SA / 023: Cay Horiuchi
Cay Horiuchi is a Japanese American non-binary DJ, artist, and activist based in Portland, Oregon. Their sets are raw, emotional, and fun, a reminder that we never have to take ourselves too seriously or adhere to strict rules or genre boundaries even when we're taking on tough feelings or issues. In addition to DJing, Cay is a boundless source of energy on the dancefloor and one of the founding members of UwU, a newly formed T/GNC & QTPOC focused artist collective.
About the mix:
I’m usually drawn to soothing, comforting sounds. My last mix for Daisychain was inspired by being under water, from all the river hangouts and camping I did in the summertime. This time, I wanted to make something opposite, something more firely. The mix is more inward, exploring my history, my identity, the anger I feel about this world.
I spent the last couple of months fighting depression and fatigue. It took away my ability to do basic things like cooking and laundry, feeling and offering of love, and even the enjoyment of music. It was really difficult for me not to self-blame myself for not being able to do things I usually enjoyed. It was difficult for my loved ones not being able to receive all forms of love that I was able to provide in the past. It was a bit scary because of the uncertainty of if it was going to come to an end.
I was lucky enough to get out of this cave finally this past month, and I wanted to create a mix from music I recently discovered that sounded exciting to me. My mix includes the sounds that remind me of my homeland, the sounds that remind of my youth exploring the American pop culture, to the bassy sounds I often hear in my dreams.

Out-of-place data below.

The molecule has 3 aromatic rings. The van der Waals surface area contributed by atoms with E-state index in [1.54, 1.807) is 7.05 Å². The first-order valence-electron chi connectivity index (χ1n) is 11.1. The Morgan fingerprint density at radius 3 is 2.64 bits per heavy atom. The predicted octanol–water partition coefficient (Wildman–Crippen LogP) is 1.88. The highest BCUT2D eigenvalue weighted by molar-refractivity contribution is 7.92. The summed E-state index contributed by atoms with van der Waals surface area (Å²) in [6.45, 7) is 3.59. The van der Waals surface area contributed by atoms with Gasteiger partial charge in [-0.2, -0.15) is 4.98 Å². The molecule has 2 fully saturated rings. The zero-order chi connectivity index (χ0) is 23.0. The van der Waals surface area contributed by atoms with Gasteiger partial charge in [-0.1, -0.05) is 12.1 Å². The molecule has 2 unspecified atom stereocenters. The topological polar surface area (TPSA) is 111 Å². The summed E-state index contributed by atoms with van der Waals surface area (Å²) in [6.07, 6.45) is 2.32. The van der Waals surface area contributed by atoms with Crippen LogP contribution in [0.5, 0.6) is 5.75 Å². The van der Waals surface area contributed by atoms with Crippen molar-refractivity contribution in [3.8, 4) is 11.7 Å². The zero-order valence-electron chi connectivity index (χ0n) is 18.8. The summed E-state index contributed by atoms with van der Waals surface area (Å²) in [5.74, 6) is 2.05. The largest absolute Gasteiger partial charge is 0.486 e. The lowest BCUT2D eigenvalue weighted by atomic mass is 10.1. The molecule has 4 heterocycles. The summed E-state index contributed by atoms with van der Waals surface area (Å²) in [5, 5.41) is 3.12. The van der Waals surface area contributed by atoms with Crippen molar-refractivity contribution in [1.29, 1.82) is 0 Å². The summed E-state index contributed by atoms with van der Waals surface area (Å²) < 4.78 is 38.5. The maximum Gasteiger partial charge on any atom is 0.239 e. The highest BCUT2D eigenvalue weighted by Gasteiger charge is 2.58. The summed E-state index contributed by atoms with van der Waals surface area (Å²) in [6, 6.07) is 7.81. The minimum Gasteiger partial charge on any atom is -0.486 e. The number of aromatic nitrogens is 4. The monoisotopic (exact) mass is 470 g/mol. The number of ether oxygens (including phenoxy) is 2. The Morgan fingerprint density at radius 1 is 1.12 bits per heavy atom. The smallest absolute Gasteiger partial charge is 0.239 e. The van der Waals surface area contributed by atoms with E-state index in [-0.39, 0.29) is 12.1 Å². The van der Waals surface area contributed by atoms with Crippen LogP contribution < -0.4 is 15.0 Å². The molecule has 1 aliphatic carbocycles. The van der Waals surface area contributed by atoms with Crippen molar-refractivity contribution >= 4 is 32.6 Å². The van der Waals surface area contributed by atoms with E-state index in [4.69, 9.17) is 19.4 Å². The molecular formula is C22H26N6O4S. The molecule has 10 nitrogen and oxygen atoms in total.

I used my Pioneer DJ 400 with my work laptop (lol) at my apartment. I also used the sub in my car to listen to the practice mix.
Where did you grow up? How did that shape your sound or the way you relate with music?
I grew up in a handful of places in Japan: different towns in Chiba, a rural town full of delicious fish and closed-minded people in Oita, and summer time in Goto, Nagasaki up until I was 17. I spent the rest of my youth and adulthood in the tips of the U.S., from a tiny town in Maine, the Bible Belt Florida where I swam in the ocean at night and got stoned with hippies and surf bros, while being forced to listen to shitty music like Sublime.
Now I live in Portland, Oregon, a strange place where a thriving creative QT BIPOC community, well-meaning white people who take up too much space, and Neo Nazis collide. I think this mix is self explanatory of my external and internal journey to some degree. The mix features the familiar sounds from wagakki, drum n bass to Sean Paul.
What is the place you call "home" now? How do you ensure that you're both drawing inspiration and contributing there?
This is a loaded one for someone like me who left their home country to protect oneself. If you asked me in person at the “right” time, I would straight up start crying over this.
Julia Kristeva wrote about the excruciating pain and loneliness of being an immigrant in her book, Strangers to Ourselves. It resonated with me particularly regarding the strong sense of “not belonging” anywhere. Due to the unfortunate and obligatory assimilation to whiteness, I am no longer “Japanese” enough in Japan. And I definitely don’t feel like I belong here in the U.S. either. Even on a good day, someone on the street makes sure to let me know that I don’t belong here. At the same time, how can I call Japan my home, a place that rejects safety and rights of everyone except cis men? A place that shames those who dare to be different? A place that forces sterilization of trans people?